There’s a growing body of evidence that economic integration—avoiding the separation of rich and poor into distinct neighborhoods—is an important ingredient in promoting widely shared opportunity. The work of Raj Chetty and his colleagues shows that poor kids who grow up in mixed income communities experience far higher rates of economic success than those who live in neighborhoods of concentrated poverty.
We know that one of the principal channels through which this process works is the quality of local schools. Schools in mixed-income neighborhoods tend to have students from both high-income and low-income strata, and benefit from the generally higher levels of parental involvement and resources that higher-income families are able to lavish on schools. Massey and Rothwell have shown that one’s neighbors educational level is nearly half as powerful as one’s own parent’s level of educational attainment in explaining children’s long term economic success, and they hypothesize that much of this effect is transmitted through the school system.
At the same time, the composition and quality of urban schools has been a critical challenge for cities around the country. For decades, as higher income families decamped cities for the suburbs—in part to get access to what were perceived as better schools—urban school districts have faced a triple whammy of declining enrollments, a growing concentration of students from poor families, and declining fiscal resources. The results are chronicled in a new Government Accountability Office report.
GAO compiled data from the National Center for Educational Statistics, and classified schools as low poverty, high poverty, and all other based on the fraction of students in each school eligible for free and reduced-price school lunches. (Low poverty schools were those where no more than 25 percent of students were eligible; high poverty schools had at least 75 percent of students eligible. The data show that in little more than a decade the number of students enrolled in low poverty schools has fallen by half (from 39 percent to 20 percent), while the number of students in high poverty schools has increased from 14 percent to 25 percent. As the GAO report details, students of color are much more likely to attend high poverty schools; 48 percent of black students and 48 percent of Latino students attend high poverty schools, compared to only 8 percent of white students.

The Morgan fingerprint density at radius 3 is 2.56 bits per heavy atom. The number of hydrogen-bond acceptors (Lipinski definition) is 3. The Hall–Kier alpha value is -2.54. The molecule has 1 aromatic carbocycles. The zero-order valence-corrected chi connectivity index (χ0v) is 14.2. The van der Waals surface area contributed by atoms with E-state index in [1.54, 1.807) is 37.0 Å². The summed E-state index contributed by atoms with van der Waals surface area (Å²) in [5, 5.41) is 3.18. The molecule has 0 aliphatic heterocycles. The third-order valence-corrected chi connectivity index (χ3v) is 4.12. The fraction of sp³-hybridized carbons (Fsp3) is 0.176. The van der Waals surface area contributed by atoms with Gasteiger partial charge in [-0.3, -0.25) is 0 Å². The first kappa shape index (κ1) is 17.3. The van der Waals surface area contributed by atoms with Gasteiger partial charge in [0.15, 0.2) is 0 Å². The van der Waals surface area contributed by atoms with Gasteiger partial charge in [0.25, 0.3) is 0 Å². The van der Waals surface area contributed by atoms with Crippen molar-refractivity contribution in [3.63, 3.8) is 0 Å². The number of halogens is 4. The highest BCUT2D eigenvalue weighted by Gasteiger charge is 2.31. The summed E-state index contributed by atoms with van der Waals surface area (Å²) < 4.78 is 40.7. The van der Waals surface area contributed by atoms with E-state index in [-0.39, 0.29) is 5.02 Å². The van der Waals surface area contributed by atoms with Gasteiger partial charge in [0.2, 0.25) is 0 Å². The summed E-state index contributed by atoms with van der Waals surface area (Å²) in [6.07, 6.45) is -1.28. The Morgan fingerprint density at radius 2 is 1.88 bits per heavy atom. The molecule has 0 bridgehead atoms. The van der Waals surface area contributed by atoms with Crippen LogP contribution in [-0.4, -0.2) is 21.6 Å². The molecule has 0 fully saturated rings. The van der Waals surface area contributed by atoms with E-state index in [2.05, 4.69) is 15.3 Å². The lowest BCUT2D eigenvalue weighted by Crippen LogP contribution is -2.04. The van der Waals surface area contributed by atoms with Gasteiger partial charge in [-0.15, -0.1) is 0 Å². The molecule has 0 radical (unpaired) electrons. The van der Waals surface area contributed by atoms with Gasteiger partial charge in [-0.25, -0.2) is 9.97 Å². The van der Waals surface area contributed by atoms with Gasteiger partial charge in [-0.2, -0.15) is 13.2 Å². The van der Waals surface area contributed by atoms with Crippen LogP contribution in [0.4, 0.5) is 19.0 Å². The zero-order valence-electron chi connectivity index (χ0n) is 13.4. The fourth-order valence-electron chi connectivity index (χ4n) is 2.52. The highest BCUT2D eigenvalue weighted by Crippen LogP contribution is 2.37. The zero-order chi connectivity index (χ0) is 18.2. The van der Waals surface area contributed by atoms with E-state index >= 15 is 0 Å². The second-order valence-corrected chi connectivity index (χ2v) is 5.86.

Share of K-12 Students Enrolled by Poverty Status of School
|2000-01||2005-06||2010-11||2013-14||Change, 2000-01 to 2013-14|
Source: GAO, K-12 EDUCATION: Better Use of Information Could Help Agencies Identify Disparities and Address Racial Discrimination, April 2016, GAO-16-345.
In the past couple of decades, as we’ve long noted, there’s been a revival in the fortunes of urban centers. In many cities, population growth has been rekindled, particularly by the movement of well-educated young adults into urban centers. But the long-term resilience of this trend depends on whether young adults will stay in cities once they start having children, a question that hinges directly on the quality of urban schools.
Against this backdrop comes news that test scores in the Washington, DC school system have chalked up some impressive gains in recent years. According to the National Assessment of Educational Progress (NAEP), reading and math scores for fourth and eighth graders have seen significant increases.